For the most part, symbolism is used in the play to highlight the tension between the old and the new, the traditional Africa and the modern Africa that is just coming into being.
For instance, we have the symbol of the postage stamps that Baroka promises to have printed with Sidi's photograph. The machine that Baroka says that he will use to print the stamps is modern, but his purpose is entirely traditional: he intends to play on Sidi's vanity and self-regard in the hope that she will marry him.
In this particular case, we have Baroka, very much a traditional African male, using the latest technological innovation as a means of getting what he wants. Sidi, as a modern woman, is understandably excited at the prospect of her photo appearing on potentially hundreds and thousands of stamps.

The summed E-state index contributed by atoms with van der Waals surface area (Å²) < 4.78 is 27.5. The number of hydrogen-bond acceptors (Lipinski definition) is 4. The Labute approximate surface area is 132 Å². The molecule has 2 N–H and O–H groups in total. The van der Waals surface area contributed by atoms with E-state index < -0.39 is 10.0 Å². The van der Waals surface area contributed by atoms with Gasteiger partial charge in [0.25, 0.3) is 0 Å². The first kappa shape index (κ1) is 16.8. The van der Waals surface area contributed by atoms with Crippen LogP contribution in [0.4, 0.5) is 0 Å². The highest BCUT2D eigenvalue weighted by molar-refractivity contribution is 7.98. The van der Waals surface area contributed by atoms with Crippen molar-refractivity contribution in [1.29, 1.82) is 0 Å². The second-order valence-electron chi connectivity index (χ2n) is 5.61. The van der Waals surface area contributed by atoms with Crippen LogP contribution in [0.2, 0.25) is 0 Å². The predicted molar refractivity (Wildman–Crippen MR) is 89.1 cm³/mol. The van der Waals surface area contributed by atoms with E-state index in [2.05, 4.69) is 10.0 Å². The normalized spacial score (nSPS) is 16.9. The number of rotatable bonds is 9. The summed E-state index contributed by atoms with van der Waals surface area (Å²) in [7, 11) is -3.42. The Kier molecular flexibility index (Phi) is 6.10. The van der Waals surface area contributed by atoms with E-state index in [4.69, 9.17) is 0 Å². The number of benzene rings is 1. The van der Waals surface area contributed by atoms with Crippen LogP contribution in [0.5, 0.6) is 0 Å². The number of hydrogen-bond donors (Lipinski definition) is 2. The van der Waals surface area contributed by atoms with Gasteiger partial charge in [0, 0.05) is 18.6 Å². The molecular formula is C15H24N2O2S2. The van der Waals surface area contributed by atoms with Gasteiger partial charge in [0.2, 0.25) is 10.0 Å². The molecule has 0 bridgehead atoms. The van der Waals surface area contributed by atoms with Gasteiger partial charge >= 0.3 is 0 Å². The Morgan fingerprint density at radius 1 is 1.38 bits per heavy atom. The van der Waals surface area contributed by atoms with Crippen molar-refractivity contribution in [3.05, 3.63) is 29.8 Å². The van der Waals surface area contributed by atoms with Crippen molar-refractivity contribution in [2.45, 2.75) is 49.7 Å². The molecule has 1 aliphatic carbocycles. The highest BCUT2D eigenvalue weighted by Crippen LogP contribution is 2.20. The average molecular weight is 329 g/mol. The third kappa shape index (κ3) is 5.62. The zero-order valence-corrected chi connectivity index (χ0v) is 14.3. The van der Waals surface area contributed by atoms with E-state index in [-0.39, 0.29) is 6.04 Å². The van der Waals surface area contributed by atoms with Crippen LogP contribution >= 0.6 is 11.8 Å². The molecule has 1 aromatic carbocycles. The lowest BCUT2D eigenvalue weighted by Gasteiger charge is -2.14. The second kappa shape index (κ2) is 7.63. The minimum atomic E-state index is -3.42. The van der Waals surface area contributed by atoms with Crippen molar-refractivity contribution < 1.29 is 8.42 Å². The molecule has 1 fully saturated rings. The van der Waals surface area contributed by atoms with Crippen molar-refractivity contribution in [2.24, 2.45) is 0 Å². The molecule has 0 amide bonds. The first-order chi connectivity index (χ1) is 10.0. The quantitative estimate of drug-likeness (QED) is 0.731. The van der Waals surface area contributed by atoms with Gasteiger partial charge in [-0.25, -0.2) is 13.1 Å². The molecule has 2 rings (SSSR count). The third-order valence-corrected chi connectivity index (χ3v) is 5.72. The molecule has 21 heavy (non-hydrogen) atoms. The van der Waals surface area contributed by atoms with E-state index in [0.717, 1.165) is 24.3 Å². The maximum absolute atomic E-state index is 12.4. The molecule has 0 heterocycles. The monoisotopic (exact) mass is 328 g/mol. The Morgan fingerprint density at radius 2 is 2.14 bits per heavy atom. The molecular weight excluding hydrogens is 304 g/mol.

Yet in due course she will be drawn to Baroka, not so much because of his understanding of the latest technology but because he embodies all the old virtues that she believes will offer her financial and emotional security.
The symbol of the postage stamp, with its combination of the modern—Sidi's photo—and the traditional—Baroka's desire to make Sidi his wife—illustrates the constant tension that exists in a society in the process of modernization but still largely wedded to the old ways.